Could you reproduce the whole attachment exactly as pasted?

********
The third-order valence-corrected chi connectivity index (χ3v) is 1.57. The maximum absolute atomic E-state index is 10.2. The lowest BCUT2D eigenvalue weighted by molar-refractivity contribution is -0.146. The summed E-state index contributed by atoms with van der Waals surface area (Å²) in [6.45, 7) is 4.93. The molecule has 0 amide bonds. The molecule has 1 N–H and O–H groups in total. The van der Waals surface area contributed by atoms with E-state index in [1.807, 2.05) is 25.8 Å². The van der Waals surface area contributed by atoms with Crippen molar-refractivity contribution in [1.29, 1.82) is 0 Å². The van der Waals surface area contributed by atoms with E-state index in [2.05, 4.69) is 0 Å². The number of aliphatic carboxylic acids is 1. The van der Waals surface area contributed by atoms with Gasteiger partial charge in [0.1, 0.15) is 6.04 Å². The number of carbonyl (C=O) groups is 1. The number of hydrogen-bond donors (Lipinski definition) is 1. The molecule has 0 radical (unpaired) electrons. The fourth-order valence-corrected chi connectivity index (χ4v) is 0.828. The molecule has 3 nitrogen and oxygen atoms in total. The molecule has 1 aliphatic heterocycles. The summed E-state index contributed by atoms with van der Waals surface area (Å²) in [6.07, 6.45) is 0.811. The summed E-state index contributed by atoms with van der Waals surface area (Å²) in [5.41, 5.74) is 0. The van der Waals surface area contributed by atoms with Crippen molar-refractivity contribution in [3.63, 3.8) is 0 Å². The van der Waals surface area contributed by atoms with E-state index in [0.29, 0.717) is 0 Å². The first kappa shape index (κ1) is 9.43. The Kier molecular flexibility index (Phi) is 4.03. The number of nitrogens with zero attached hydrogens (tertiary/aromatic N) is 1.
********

The third-order valence-corrected chi connectivity index (χ3v) is 1.57. The maximum absolute atomic E-state index is 10.2. The lowest BCUT2D eigenvalue weighted by molar-refractivity contribution is -0.146. The summed E-state index contributed by atoms with van der Waals surface area (Å²) in [6.45, 7) is 4.93. The molecule has 0 amide bonds. The molecule has 1 N–H and O–H groups in total. The van der Waals surface area contributed by atoms with E-state index in [1.807, 2.05) is 25.8 Å². The van der Waals surface area contributed by atoms with Crippen molar-refractivity contribution in [1.29, 1.82) is 0 Å². The van der Waals surface area contributed by atoms with E-state index in [2.05, 4.69) is 0 Å². The number of aliphatic carboxylic acids is 1. The van der Waals surface area contributed by atoms with Gasteiger partial charge in [0.1, 0.15) is 6.04 Å². The number of carbonyl (C=O) groups is 1. The number of hydrogen-bond donors (Lipinski definition) is 1. The molecule has 0 radical (unpaired) electrons. The fourth-order valence-corrected chi connectivity index (χ4v) is 0.828. The molecule has 3 nitrogen and oxygen atoms in total. The molecule has 1 aliphatic heterocycles. The summed E-state index contributed by atoms with van der Waals surface area (Å²) in [6.07, 6.45) is 0.811. The summed E-state index contributed by atoms with van der Waals surface area (Å²) in [5.41, 5.74) is 0. The van der Waals surface area contributed by atoms with Crippen molar-refractivity contribution in [3.63, 3.8) is 0 Å². The van der Waals surface area contributed by atoms with E-state index in [0.29, 0.717) is 0 Å². The first kappa shape index (κ1) is 9.43. The Kier molecular flexibility index (Phi) is 4.03. The number of nitrogens with zero attached hydrogens (tertiary/aromatic N) is 1.